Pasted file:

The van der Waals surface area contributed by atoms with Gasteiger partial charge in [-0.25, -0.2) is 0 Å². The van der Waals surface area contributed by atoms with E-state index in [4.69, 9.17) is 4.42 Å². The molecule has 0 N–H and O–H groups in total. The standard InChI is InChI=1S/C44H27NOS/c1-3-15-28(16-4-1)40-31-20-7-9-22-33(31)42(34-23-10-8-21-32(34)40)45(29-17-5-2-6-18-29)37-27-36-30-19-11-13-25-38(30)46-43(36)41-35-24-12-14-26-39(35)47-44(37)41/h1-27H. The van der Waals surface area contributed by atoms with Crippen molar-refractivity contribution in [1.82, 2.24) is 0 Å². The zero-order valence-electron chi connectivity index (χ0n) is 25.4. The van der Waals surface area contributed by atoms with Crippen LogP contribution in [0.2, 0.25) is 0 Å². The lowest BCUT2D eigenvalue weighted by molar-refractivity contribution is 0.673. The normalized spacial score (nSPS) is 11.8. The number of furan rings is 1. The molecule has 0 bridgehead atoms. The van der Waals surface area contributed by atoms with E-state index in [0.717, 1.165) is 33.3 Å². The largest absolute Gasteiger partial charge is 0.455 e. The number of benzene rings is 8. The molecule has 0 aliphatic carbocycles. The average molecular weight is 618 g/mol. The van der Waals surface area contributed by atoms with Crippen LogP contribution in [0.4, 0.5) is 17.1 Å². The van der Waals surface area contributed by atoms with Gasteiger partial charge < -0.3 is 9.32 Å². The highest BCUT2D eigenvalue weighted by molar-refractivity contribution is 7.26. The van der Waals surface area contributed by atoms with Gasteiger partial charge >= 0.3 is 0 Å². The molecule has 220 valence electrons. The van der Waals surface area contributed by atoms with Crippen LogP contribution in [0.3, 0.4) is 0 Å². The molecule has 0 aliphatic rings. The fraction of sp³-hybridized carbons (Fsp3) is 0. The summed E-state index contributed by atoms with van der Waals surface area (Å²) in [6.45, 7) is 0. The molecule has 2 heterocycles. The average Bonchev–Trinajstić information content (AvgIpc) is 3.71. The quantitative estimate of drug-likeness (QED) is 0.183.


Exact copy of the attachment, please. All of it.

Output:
The van der Waals surface area contributed by atoms with Gasteiger partial charge in [-0.25, -0.2) is 0 Å². The van der Waals surface area contributed by atoms with E-state index in [4.69, 9.17) is 4.42 Å². The molecule has 0 N–H and O–H groups in total. The standard InChI is InChI=1S/C44H27NOS/c1-3-15-28(16-4-1)40-31-20-7-9-22-33(31)42(34-23-10-8-21-32(34)40)45(29-17-5-2-6-18-29)37-27-36-30-19-11-13-25-38(30)46-43(36)41-35-24-12-14-26-39(35)47-44(37)41/h1-27H. The van der Waals surface area contributed by atoms with Crippen molar-refractivity contribution in [1.82, 2.24) is 0 Å². The zero-order valence-electron chi connectivity index (χ0n) is 25.4. The van der Waals surface area contributed by atoms with Crippen LogP contribution in [0.2, 0.25) is 0 Å². The lowest BCUT2D eigenvalue weighted by molar-refractivity contribution is 0.673. The normalized spacial score (nSPS) is 11.8. The number of furan rings is 1. The molecule has 0 bridgehead atoms. The van der Waals surface area contributed by atoms with E-state index in [0.717, 1.165) is 33.3 Å². The largest absolute Gasteiger partial charge is 0.455 e. The number of benzene rings is 8. The molecule has 0 aliphatic carbocycles. The average molecular weight is 618 g/mol. The van der Waals surface area contributed by atoms with Crippen LogP contribution in [0.4, 0.5) is 17.1 Å². The van der Waals surface area contributed by atoms with Gasteiger partial charge < -0.3 is 9.32 Å². The highest BCUT2D eigenvalue weighted by molar-refractivity contribution is 7.26. The van der Waals surface area contributed by atoms with Gasteiger partial charge >= 0.3 is 0 Å². The molecule has 220 valence electrons. The van der Waals surface area contributed by atoms with Crippen LogP contribution in [0.3, 0.4) is 0 Å². The molecule has 0 aliphatic rings. The fraction of sp³-hybridized carbons (Fsp3) is 0. The summed E-state index contributed by atoms with van der Waals surface area (Å²) in [6.45, 7) is 0. The molecule has 2 heterocycles. The average Bonchev–Trinajstić information content (AvgIpc) is 3.71. The quantitative estimate of drug-likeness (QED) is 0.183.